Early development of respiratory rhythm generation in mice and chicks
© BioMed Central Ltd 2001
Received: 2 August 2001
Published: 17 August 2001
Breathing in mammals starts in the foetus and acquires a vital importance at birth. The ability to produce rhythmic motor behaviours linked to respiratory function is a property of the brainstem reticular formation, which has been remarkably conserved during the evolution of vertebrates. Therefore, to understand the biological basis of the breathing behavior, we are investigating conservative developmental mechanisms orchestrating the organogenesis of the brainstem. In vertebrates, the hindbrain is one of the vesicles that appears at the anterior end of the neural tube of the embryo. Further morphogenetic subdivision ensues whereby the hindbrain neuroepithelium becomes partitioned into an iterated series of compartments called rhombomeres. The segmentation process is believed to determine neuronal fates by encoding positional information along the rostro-caudal axis. Before and at the onset of segmentation, genes encoding transcription factors such as Hox, Krox-20, kreisler, are expressed in domains corresponding to the limits of future rhombomeres. Inactivation of these genes specifically disturbs the rhombomeric pattern of the hindbrain. The presentation will address the problem of whether this primordial rhombomeric organisation influences later function of respiratory control networks in chicks and mice.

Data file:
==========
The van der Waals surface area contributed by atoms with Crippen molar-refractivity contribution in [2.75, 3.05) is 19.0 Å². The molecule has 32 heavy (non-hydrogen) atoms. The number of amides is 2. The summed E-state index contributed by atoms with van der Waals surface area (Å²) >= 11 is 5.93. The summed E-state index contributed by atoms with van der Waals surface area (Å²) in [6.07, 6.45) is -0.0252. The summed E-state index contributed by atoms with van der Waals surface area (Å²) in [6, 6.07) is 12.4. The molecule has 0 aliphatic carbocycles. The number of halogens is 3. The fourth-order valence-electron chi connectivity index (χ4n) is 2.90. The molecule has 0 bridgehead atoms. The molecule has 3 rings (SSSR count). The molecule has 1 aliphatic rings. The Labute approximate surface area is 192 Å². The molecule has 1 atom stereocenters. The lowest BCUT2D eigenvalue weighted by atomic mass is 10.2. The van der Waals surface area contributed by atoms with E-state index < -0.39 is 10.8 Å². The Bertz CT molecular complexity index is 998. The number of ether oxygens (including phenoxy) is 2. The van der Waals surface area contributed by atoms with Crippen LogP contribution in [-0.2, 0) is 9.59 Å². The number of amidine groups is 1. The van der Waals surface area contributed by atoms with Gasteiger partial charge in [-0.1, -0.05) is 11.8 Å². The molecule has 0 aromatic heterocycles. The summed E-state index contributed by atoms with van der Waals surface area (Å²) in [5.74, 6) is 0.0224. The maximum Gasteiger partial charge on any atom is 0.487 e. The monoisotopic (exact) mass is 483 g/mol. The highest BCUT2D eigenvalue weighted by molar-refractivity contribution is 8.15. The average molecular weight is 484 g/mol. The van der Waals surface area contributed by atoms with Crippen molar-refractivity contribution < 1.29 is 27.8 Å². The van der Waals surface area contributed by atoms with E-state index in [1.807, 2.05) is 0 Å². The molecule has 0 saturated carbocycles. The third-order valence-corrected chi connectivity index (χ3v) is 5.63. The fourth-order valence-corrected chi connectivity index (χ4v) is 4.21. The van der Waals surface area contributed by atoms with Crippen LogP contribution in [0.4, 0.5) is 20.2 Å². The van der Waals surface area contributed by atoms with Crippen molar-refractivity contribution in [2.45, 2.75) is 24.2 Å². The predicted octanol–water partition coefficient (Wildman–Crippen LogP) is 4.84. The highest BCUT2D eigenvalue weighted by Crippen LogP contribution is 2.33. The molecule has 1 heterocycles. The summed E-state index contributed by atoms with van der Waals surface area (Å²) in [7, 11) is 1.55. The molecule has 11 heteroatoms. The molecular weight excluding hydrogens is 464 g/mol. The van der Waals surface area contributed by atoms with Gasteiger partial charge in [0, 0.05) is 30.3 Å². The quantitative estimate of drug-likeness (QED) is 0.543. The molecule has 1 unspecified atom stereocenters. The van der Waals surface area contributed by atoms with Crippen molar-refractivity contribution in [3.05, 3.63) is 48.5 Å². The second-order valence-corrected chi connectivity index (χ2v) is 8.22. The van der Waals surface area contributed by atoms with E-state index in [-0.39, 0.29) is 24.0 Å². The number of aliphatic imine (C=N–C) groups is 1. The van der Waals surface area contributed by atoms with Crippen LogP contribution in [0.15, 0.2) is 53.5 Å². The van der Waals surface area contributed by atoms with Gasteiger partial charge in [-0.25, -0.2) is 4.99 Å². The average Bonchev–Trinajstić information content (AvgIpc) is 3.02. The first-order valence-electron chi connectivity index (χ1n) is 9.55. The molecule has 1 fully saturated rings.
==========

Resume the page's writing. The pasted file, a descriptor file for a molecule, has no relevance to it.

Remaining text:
Experiments were performed in embryos and after birth in transgenic mice. They show that, although expression of developmental genes and hindbrain segmentation are transient events of early embryonic development, they are important for the process of respiratory rhythm generation by brainstem neuronal networks. We have found in chick that at the end of the period of segmentation, the hindbrain contains neuronal rhythm generators that conform to the rhombomeric anatomical pattern. We have also identified a minimal rhombomeric motif allowing the post-segmental maturation of a specific (GABAergic) rhythm-promoting circuit. Furthermore, in vivo and in vitro analysis of neurons in transgenic mice revealed postnatal respiratory phenotypes associated with defects of central pontine and/or afferent respiratory control in Krox-20, Hoxa1 and kreisler mutants. Neonatal respiratory phenotypes are also induced in mice by treatment with low doses of retinoic acid that slightly change the early embryonic development of the Pons. Altogether, these experiments indicate that segmentation-related specifications of the hindbrain rhythmic neuronal network influences the respiratory patterns after birth. Therefore, early developmental processes have to be taken into account to understand normal and pathological diversity of the breathing behaviour in vertebrates.
Supported by HFSP RG101/97, ACI (BDPI) 2000, CEE BIO4CT, ICCTI PRAXIS XXI (BD/11299/97).